Living with an invisible illness
The person introducing me mentioned among other things that I was diagnosed with lupus over thirty years ago. At the conclusion of the introduction, I walked up onto the stage. I had taken time to dress for the event- black suit with black above the knee skirt. Black jacket with shiny gold buttons, black tights and pumps and a beautiful velvet scarf (my professional attire). Four hundred pairs of eyes watched me mount the steps and stand behind the podium (good news, I didn’t trip!). I adjusted the microphone and my first words to the audience were, “As I walked up here today how many of you said to yourselves ‘She doesn’t look sick’”? Hands all over the auditorium shot up.
The other day I was reading a blog and someone posted, “What do you wear to doctor’s appointments?” Being one to like dressing for special occasions (remember I’m an accessory addict!) and thinking perhaps I’d been missing this special occasion to dress up, I read on. No, the writers’ point wasn’t about dressing up for the occasion (drats, there go the accessories) it was about dressing down and not looking so good so that her doctor would not think she was sick. Many people commented that they wore sweat pants and no makeup to their appointments in order to be taken seriously. I must admit, I’ve never deliberately dressed down for a doctor’s appointment, but I have thrown on the most comfortable and convenient clothing when feeling poorly, simply because that was all the energy I’ve had. Digging through that accessory drawer on those days was just too much effort! This online discussion did get me thinking, however.
Having an illness that isn’t readily visible to the world is a bit of a mixed blessing. Yes, it is great to be able to put on my accessories and forget about it on good days. These are my big necklace and cuff bracelet days- dripping from head to toe in accessories all the way down to my gold glitter sandals! My outfit simply screams I’m feeling good today. I just have more fun dressing when I feel good. But, I did understand the blog question because people often equate looking good to feeling good and not needing medical attention or support. When you live for many years with an illness and if you are like me and tend not to focus on it, other people may not understand the seriousness of what you are going through. In my case, looking and feeling my best requires a medicine shelf full of meds, IV infusions and other procedures. But, if I passed you on the street you’d have no idea what lurked behind the accessories.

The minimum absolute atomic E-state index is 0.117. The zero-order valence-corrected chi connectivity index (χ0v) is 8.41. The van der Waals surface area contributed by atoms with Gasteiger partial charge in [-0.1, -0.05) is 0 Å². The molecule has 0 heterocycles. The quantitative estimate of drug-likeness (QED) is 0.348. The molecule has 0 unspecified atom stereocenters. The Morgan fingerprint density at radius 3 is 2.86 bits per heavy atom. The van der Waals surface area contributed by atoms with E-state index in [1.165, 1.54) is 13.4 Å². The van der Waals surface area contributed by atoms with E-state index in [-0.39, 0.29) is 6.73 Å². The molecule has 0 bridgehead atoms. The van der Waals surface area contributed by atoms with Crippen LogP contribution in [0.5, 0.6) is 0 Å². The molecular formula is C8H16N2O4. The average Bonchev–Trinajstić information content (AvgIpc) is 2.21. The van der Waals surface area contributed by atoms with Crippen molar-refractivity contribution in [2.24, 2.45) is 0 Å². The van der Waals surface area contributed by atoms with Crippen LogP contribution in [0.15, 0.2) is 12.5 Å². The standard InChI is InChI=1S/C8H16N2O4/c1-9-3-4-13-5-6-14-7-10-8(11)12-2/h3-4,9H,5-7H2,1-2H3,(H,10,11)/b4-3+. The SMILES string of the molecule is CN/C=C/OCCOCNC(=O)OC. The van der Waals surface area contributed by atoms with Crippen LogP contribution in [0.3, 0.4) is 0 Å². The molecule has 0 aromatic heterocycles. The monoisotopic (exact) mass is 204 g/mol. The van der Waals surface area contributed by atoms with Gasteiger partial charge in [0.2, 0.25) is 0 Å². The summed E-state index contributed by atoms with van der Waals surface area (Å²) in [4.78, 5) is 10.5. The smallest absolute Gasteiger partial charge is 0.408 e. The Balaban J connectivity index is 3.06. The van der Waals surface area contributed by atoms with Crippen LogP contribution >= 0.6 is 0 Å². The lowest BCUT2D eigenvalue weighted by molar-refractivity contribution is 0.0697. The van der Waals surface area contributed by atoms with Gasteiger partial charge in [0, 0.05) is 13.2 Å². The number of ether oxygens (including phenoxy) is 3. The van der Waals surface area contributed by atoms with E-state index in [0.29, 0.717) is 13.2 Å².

Just because you can’t see it doesn’t mean it isn’t there, or potentially life-threatening.
Yes, invisible illness is a double-edged sword, because people who do not live with it do not always understand it well enough to know how serious it can be. This can create a negative spiral because the person with the illness is hesitant to share when often the comment ” you don’t look sick” is the response. Although often well meaning, this response feels like it negates the seriousness of the illness. Invisible doesn’t mean imaginary--just because you can’t see it, it doesn’t mean it isn’t there, or potentially life-threatening. Besides, how in the world do you respond to the statement, “but you don’t look sick”?
By not sharing that we have an invisible illness, fewer people are aware the disease exists and less funding is put towards finding the causes and cures. See how quickly this downward spiral can hinder research, new medications and patient support? You can see the dilemma that occurs when an illness is invisible and compounded by patient silence. I can tell you that tucked away behind my smile and my gypsy like accessories is a village of healthcare professionals helping make my smile possible. When looking our best, the issue becomes getting the much needed support and understanding of friends, family members, doctors and funders, so that everyone impacted by these invisible diseases can live the highest quality of life possible. I think the blogger was simply asking should the severity of what was going on on the inside of her body be reflected in the way she dressed on the outside, so that others would understand a bit better how she felt. To me, that question has no easy answer…. only personal choice.
Today is a good day for me and I hear a giant necklace in my drawer calling. I can assure you of one thing….my illness might be invisible, but at five feet ten inches covered in large and bold accessories I never will be!
This piece was originally published on Cindy Coney's website at cindyconey.com.
Cindy Coney, MEd, CAPP
Public speaker on resilience and author of The Wild Woman’s Guide to Living with Chronic Illness. Read Bio